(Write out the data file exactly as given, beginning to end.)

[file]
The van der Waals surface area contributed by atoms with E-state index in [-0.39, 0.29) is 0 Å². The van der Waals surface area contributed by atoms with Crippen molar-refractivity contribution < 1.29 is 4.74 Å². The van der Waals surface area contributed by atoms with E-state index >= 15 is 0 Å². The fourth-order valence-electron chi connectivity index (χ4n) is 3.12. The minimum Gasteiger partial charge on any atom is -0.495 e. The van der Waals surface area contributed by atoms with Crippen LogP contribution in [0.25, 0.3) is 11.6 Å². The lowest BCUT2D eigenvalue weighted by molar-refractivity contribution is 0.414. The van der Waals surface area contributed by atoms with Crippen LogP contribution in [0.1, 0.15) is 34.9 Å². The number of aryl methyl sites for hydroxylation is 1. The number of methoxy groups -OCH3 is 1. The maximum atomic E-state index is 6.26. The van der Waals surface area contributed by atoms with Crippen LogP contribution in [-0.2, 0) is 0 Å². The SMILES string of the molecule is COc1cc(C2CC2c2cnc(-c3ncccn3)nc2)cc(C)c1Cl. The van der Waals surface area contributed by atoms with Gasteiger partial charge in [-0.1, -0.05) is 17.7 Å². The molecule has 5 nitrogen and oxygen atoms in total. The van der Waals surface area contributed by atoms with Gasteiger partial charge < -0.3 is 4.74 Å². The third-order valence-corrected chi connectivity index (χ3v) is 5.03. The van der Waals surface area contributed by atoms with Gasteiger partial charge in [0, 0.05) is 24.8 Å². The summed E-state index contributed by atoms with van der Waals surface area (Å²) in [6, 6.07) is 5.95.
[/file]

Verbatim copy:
The van der Waals surface area contributed by atoms with E-state index in [-0.39, 0.29) is 0 Å². The van der Waals surface area contributed by atoms with Crippen molar-refractivity contribution < 1.29 is 4.74 Å². The van der Waals surface area contributed by atoms with E-state index >= 15 is 0 Å². The fourth-order valence-electron chi connectivity index (χ4n) is 3.12. The minimum Gasteiger partial charge on any atom is -0.495 e. The van der Waals surface area contributed by atoms with Crippen LogP contribution in [0.25, 0.3) is 11.6 Å². The lowest BCUT2D eigenvalue weighted by molar-refractivity contribution is 0.414. The van der Waals surface area contributed by atoms with Crippen LogP contribution in [0.1, 0.15) is 34.9 Å². The number of aryl methyl sites for hydroxylation is 1. The number of methoxy groups -OCH3 is 1. The maximum atomic E-state index is 6.26. The van der Waals surface area contributed by atoms with Crippen LogP contribution in [-0.2, 0) is 0 Å². The SMILES string of the molecule is COc1cc(C2CC2c2cnc(-c3ncccn3)nc2)cc(C)c1Cl. The van der Waals surface area contributed by atoms with Gasteiger partial charge in [-0.1, -0.05) is 17.7 Å². The molecule has 5 nitrogen and oxygen atoms in total. The van der Waals surface area contributed by atoms with Gasteiger partial charge < -0.3 is 4.74 Å². The third-order valence-corrected chi connectivity index (χ3v) is 5.03. The van der Waals surface area contributed by atoms with Gasteiger partial charge in [0, 0.05) is 24.8 Å². The summed E-state index contributed by atoms with van der Waals surface area (Å²) in [6, 6.07) is 5.95.